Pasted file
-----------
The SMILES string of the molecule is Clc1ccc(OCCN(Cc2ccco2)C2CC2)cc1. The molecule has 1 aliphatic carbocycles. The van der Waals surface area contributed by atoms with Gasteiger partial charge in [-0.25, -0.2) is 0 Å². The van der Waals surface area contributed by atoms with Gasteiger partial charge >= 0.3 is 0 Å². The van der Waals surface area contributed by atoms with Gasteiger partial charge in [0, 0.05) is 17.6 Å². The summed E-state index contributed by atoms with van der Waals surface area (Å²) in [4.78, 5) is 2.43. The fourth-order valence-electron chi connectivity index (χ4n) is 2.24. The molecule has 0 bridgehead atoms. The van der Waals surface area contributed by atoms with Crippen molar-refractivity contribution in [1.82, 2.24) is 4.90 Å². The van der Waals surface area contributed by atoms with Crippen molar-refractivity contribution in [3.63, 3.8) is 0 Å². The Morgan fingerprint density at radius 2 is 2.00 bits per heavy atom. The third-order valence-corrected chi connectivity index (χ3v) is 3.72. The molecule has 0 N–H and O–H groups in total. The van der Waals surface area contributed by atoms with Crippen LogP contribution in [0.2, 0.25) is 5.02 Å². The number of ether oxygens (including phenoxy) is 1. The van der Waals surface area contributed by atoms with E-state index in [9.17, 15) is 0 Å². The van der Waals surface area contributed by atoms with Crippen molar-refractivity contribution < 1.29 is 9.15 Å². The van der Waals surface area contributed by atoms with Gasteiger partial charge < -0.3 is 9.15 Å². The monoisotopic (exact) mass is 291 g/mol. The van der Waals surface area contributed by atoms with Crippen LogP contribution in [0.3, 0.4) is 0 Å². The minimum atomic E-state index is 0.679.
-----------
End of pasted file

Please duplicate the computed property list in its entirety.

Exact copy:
The SMILES string of the molecule is Clc1ccc(OCCN(Cc2ccco2)C2CC2)cc1. The molecule has 1 aliphatic carbocycles. The van der Waals surface area contributed by atoms with Gasteiger partial charge in [-0.25, -0.2) is 0 Å². The van der Waals surface area contributed by atoms with Gasteiger partial charge >= 0.3 is 0 Å². The van der Waals surface area contributed by atoms with Gasteiger partial charge in [0, 0.05) is 17.6 Å². The summed E-state index contributed by atoms with van der Waals surface area (Å²) in [4.78, 5) is 2.43. The fourth-order valence-electron chi connectivity index (χ4n) is 2.24. The molecule has 0 bridgehead atoms. The van der Waals surface area contributed by atoms with Crippen molar-refractivity contribution in [1.82, 2.24) is 4.90 Å². The van der Waals surface area contributed by atoms with Crippen molar-refractivity contribution in [3.63, 3.8) is 0 Å². The Morgan fingerprint density at radius 2 is 2.00 bits per heavy atom. The third-order valence-corrected chi connectivity index (χ3v) is 3.72. The molecule has 0 N–H and O–H groups in total. The van der Waals surface area contributed by atoms with Crippen LogP contribution in [0.2, 0.25) is 5.02 Å². The number of ether oxygens (including phenoxy) is 1. The van der Waals surface area contributed by atoms with E-state index in [9.17, 15) is 0 Å². The van der Waals surface area contributed by atoms with Crippen molar-refractivity contribution < 1.29 is 9.15 Å². The van der Waals surface area contributed by atoms with Gasteiger partial charge < -0.3 is 9.15 Å². The monoisotopic (exact) mass is 291 g/mol. The van der Waals surface area contributed by atoms with Crippen LogP contribution in [0.3, 0.4) is 0 Å². The minimum atomic E-state index is 0.679.